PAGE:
Metacognitive processes are processes that operate on one's own cognitive processes-for example, one's ability to monitoring the accuracy of the information that comes to mind when trying to recall an event, and on that basis deciding whether to report the information (answer the question) or instead respond "don't know" Metacognitive processes play a critical role in both learning and remembering, emphasizing the active role of the rememberer in determining the quality of what is remembered. "Multi-componential" refers to the different strands of the project, all of which are being brought to bear on the problem of understanding the determinants of-and hence being able to predict or "diagnose"-accurate and inaccurate eyewitness memories:
These strands will be explained in the next part of this paper.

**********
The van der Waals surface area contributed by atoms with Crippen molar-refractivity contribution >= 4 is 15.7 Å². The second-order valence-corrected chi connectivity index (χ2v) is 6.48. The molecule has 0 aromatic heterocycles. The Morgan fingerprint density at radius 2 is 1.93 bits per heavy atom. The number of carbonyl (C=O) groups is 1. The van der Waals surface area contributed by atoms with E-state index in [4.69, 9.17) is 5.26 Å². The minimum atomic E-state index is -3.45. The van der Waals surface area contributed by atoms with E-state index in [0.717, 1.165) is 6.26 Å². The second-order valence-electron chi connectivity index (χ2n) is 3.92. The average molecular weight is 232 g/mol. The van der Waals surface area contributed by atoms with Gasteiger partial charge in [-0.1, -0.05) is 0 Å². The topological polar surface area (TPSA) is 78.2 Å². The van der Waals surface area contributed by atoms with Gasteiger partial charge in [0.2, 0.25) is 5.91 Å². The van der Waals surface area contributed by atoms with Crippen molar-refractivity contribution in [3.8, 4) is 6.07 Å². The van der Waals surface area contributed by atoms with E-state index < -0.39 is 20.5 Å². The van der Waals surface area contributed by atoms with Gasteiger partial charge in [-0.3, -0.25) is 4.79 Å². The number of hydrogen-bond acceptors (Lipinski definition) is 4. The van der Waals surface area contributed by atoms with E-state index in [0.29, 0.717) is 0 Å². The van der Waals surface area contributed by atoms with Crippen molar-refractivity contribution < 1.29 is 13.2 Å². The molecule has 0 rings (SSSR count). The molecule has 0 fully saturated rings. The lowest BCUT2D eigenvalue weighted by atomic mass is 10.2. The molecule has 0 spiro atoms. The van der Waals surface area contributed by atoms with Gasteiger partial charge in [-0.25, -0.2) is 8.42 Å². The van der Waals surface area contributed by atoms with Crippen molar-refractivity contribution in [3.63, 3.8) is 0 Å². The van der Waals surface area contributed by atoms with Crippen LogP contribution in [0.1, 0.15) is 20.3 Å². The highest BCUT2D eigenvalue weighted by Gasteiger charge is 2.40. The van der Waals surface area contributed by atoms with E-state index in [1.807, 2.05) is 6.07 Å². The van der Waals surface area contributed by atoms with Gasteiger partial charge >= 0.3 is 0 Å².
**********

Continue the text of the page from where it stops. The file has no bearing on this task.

To illustrate the type of challenges we are dealing with, let us presume there is an event, a bank robbery. The question presented to certain eyewitnesses is: "What was the color of the cloth that covered the robber's face?" One eyewitness says: "I'm not sure, I think it was red". The other eyewitness says: "I'm absolutely positive that it was blue". Assuming that both witnesses are sincerely trying to tell the truth, their different memories presumably stem from differences in the way in which the original even was perceived and encoded into memory, differences in the intervening events and experiences that have also been encoded into memory and may interfere or become confused with the original memories, and differences in the way in which the memories are retrieved and reconstructed. In addition, people may differ in the ability to monitor the accuracy of their own memories and withhold information that they themselves believe cannot be trusted. All of these components may lead to differences in the correspondence between what one remembers and the original "reality." (See Figure 1)